3 results found
The wide adaptation of wheat: Expanding the Rockefeller Foundation's international agricultural research programJanuary 1, 2014
In my dissertation research, I study the history of studies on wheat adaptation to climate, beginning in the 1950s and through the 1970s. In the 1960s, Norman Borlaug, while working for the Rockefeller Foundation (RF) in Mexico, popularized the concept of wide adaptation -- meaning a crop that gives high yields and is stable across different environments. Before Borlaug popularized wide adaptation, most scientists believed the crops were best suited to the location and conditions that they were developed in. Borlaug and the RF's international wheat program challenged this conventional wisdom while expanding their wheat program in Latin and South America, South Asia, and the Middle East. Because the history of wheat improvement is closely tied to other RF programs in maize and rice, my research also examines these crop research programs.
The Near East Foundation (NEF) declared in 1934 that it aimed to achieve a "full round of life for all" through its work in the Near East. A report explained that a full life included "health and hygiene for individual and community, economic security through effective agriculture and industry, happy homes with rights and opportunities for childhood and womanhood, the brotherhood and co-operation of national and racial and religious groups, and above all the fullness of culture and spiritual faith." These goals reflected NEF's hopes for a full social transformation in the Middle East, and show the growing influence of development ideology on its leadership. They also reflected major changes in NEF's goals from its origins as a relief organization.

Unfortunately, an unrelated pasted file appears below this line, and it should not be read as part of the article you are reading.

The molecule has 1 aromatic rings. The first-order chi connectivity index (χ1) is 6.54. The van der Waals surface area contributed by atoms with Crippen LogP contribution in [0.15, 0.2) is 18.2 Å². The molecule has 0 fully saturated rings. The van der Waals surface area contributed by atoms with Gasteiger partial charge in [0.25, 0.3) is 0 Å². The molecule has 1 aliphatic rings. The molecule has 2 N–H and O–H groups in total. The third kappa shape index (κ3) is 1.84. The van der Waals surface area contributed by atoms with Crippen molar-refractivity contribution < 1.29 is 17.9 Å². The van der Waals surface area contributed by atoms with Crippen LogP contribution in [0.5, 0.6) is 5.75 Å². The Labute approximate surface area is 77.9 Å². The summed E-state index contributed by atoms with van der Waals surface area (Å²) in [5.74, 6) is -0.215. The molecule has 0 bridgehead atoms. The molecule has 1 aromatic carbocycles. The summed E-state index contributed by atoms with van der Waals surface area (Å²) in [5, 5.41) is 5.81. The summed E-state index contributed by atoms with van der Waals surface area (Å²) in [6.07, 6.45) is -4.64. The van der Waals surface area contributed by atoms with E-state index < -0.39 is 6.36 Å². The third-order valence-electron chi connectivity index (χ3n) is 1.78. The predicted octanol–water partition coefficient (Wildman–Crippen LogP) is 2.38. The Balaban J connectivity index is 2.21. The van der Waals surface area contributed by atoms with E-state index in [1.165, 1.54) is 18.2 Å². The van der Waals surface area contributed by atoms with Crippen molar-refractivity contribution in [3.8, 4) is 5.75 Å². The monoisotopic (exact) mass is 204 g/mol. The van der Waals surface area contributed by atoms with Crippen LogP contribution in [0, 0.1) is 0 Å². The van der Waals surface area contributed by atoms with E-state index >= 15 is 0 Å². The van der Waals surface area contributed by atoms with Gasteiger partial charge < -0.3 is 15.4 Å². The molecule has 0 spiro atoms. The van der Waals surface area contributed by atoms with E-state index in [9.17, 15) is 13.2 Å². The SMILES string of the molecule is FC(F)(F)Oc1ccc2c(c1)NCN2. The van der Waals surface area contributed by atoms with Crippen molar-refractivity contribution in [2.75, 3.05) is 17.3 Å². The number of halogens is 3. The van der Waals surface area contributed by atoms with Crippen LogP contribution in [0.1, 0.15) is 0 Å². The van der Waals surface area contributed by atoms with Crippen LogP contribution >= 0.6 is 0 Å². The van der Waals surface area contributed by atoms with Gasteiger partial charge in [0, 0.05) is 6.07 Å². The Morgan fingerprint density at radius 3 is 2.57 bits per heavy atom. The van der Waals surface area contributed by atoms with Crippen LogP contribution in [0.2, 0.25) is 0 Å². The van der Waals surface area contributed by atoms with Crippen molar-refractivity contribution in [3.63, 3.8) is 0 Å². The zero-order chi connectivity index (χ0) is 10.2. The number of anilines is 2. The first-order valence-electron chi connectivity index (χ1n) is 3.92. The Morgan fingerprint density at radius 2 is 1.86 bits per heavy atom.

The Rockefeller Archive Center's (RAC) holdings are vital to my dissertation titled, "From Artifacts to People Facts: The Archeological Origins of Middle East Area Studies," which traces the origins, content, and ramifications of interwar American academic interest in the Middle East, showing how that knowledge was utilized during the wartime and postwar expansion of the U.S. sphere of influence in the Middle East. This project is not about all of America's imaginative investment, but is rather about a relatively small group of scholars who had an outsized influence on America's relationship with the region as a whole. As U.S. interests expanded during and after World War II, this accumulated knowledge influenced governmental policies and actions, including the increased use of propaganda as a method of peddling influence through deception.
Showing 3 of 3 results